From jatropha to algae, new sources of biodiesel sought
Matthew Weaver Capital Press

The United States currently trails Europe in biodiesel production, a researcher says.

"We are way behind," said University of Idaho associate professor and chemical engineer Bingjun "Brian" He.

The major feedstock in Europe is rapeseed, and 2,000 pounds can be produced per acre, whereas the U.S. can only produce half that amount, due to weather or soil conditions, He said.

In the United States, soybean oil is still the dominant feedstock for biodiesel.

"The land is limited in the U.S.," He said. "We could not expand more acreage into either the soybean or other oil crops."

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Monday, October 27, 2008

Ethanol Politics: The Election and the Heartland

The New York Times
October 23, 2008, 7:10 am — Updated: 2:25 pm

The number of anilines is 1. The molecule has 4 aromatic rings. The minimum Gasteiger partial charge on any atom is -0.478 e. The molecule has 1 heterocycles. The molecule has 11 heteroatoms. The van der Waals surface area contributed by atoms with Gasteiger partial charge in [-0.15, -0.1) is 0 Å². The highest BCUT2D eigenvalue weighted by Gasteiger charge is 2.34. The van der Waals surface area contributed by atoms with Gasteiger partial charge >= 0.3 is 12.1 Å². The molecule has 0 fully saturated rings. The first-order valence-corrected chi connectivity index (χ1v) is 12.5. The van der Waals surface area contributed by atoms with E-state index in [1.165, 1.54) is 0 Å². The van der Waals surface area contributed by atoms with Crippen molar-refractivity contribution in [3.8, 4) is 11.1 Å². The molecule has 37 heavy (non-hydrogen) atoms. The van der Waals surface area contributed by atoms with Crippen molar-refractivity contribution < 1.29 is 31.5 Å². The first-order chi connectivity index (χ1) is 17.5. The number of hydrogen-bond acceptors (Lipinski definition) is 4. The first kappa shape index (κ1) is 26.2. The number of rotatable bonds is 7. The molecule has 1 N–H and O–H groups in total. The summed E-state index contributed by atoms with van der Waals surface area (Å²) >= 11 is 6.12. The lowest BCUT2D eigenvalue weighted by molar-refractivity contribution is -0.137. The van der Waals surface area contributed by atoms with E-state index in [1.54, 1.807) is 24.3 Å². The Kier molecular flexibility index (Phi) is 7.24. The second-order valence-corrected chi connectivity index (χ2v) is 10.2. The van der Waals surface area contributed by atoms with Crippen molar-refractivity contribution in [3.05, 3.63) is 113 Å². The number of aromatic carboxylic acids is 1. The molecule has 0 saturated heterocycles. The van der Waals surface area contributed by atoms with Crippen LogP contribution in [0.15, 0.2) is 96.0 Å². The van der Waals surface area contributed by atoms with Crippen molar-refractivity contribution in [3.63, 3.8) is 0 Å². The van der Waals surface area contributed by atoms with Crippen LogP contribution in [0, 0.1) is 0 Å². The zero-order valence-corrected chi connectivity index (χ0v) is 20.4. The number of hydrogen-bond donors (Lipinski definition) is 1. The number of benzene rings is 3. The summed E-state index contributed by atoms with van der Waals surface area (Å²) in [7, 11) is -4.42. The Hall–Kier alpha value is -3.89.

By Tom Zeller Jr.

Following up on our post Wednesday regarding ethanol subsidies and the presidential campaigns, we point readers to an interesting pair of interviews conducted by Mike Adams, the host of AgriTalk Radio, which covers rural issues and is carried by several affiliates, mostly in the Midwest.

In cooperation with the Renewable Fuels Association, the national trade association for the ethanol industry, AgriTalk invited representatives from both the McCain and Obama campaigns to sit down and chat about renewable fuel policy.

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Americans Increasingly Concerned about Food Prices, U.S. Ethanol Policy, According to The 2008 Hormel Hunger Survey